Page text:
Victory against Yemen late last month has helped Malaysia ascend 13 places in this month’s FIFA Coca/Cola World Ranking to 146. The double-digit climb ensured the Malayan Tigers were Asia's second biggest movers on the world ladder, behind only Tajikistan who soared 20 spots to 128 on the back of their last-four performance at the recent AFC Challenge Cup.
Playing at the National Stadium in Bukit Jalil, Malaysia dominated the game throughout, with Baddrol Bakhtiar scoring the only goal of the contest ten minutes after the interval against an opponent 39 places higher in the global pecking order.
The victory, which followed in the wake of their failed qualifying campaign for the 2011 AFC Asian Cup, came as a significant boost for Malaysian football. For national team coach K. Rajagobal, it offered a launching pad for a side who are embarking on preparation for November’s Asian Games in China’s Guangzhou, closely followed by the ASEAN Football Federation’s Suzuki Cup (formerly the Tiger Cup) a month later.
“There were positive signs from the game against Yemen but I need to see them in more matches before they can justify their places in the national team,” said the former Malaysian international striker. “I need to see continuous progress from these players so they must not rest on this success.”
The 1960’s and 1970’s marked a prosperous era for Malaysian football during which time they were among Asia’s elite teams. They qualified for the 1972 Olympic Games in Germany where they inflicted a 3-0 scoreline on the USA, and they also featured in consecutive AFC Asian Cups in 1976 and 1980.
Times have changed since then, however, with Malaysia slumping from continental power to regional contenders. They may have competed in every Tiger Cup since 1996, but they have never won the coveted regional title. With the country desperate to relive their old glories, the last AFC Asian Cup in 2007 provided them with a chance to showcase their progress. But with fellow co-hosts Vietnam storming into the last eight, Malaysia bowed out on the back of three straight defeats.
This failure brought the ambitious Malaysians down back to earth and saw the nation’s football authorities turning to long-term development. After their failed campaign in the last Suzuki Cup in 2008, and a 5-0 loss to United Arab Emirates in the opening AFC Asian Cup qualifier, the coaching structure was reshuffled with Rajagobal taking the reins early last year.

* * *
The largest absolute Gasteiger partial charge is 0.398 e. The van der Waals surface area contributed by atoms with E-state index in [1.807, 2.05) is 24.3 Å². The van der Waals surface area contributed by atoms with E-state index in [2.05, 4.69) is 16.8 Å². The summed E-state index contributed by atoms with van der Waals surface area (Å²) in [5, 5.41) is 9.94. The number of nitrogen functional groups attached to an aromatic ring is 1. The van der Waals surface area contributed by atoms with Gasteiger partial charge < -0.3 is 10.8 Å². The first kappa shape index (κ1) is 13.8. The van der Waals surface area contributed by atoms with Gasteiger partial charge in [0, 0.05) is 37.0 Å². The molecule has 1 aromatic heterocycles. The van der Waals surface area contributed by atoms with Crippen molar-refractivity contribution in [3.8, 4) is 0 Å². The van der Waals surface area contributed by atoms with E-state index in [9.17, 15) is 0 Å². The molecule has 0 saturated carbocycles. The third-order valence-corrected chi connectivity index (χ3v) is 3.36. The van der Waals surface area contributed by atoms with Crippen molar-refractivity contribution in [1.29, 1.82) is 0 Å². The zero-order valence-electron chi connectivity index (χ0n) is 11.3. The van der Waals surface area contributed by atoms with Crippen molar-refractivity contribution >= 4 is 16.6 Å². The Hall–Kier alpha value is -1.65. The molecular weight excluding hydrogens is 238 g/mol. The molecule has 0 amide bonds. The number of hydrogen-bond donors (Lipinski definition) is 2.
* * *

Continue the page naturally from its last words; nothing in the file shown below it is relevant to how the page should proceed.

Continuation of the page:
Under the 53-year-old, Malaysia ended their 20-year gold-medal drought as their U-23 side swept past the likes of Thailand and Vietnam to win last December’s South-East Asian games in Laos. Inspired by the success, Malaysia set their sights on breaking new ground in this year’s Asian Games and claiming an inaugural Suzuki Cup title.
For the country’s future development, Rajagobal is likely to stick with their youth policy in forming the new national team. A series of friendlies have been arranged as the former PKNS FC forward is hoping his youngsters can sharpen their form and gain further experience. “We need the friendly matches to keep the players on their toes,” said Rajogobal. “They will be back in camp on March 22 and five days later we will be off to Bangkok to play the Thai national team. That will be our first real test.”
Calculation of points for a single match
P = M x I x T x C
M: points for Match result
Teams gain 3 points for a victory, 1 point for a draw and 0 points for a defeat. In a penalty shoot-out, the winning team gains 2 points and the losing team gains 1 point.
I: Importance of match
Friendly match (including small competitions): I = 1.0
FIFA World Cup™ qualifier or confederation-level qualifier: I = 2.5
Confederation-level final competition or FIFA Confederations Cup: I = 3.0
FIFA World Cup™ final competition: I = 4.0
T: strength of opposing Team
The strength of the opponents is based on the formula: 200 – the ranking position of the opponents.As an exception to this formula, the team at the top of the ranking is always assigned the value 200 and the teams ranked 150th and below are assigned a minimum value of 50. The ranking position is taken from the opponents’ ranking in the most recently published FIFA/Coca-Cola World Ranking.
C: strength of Confederation
When calculating matches between teams from different confederations, the mean value of the confederations to which the two competing teams belong is used. The strength of a confederation is calculated on the basis of the number of victories by that confederation at the last three FIFA World Cup™ competitions (see following page). Their values are as follows:
|Points Last Month|
|Points outside Ranking calculation|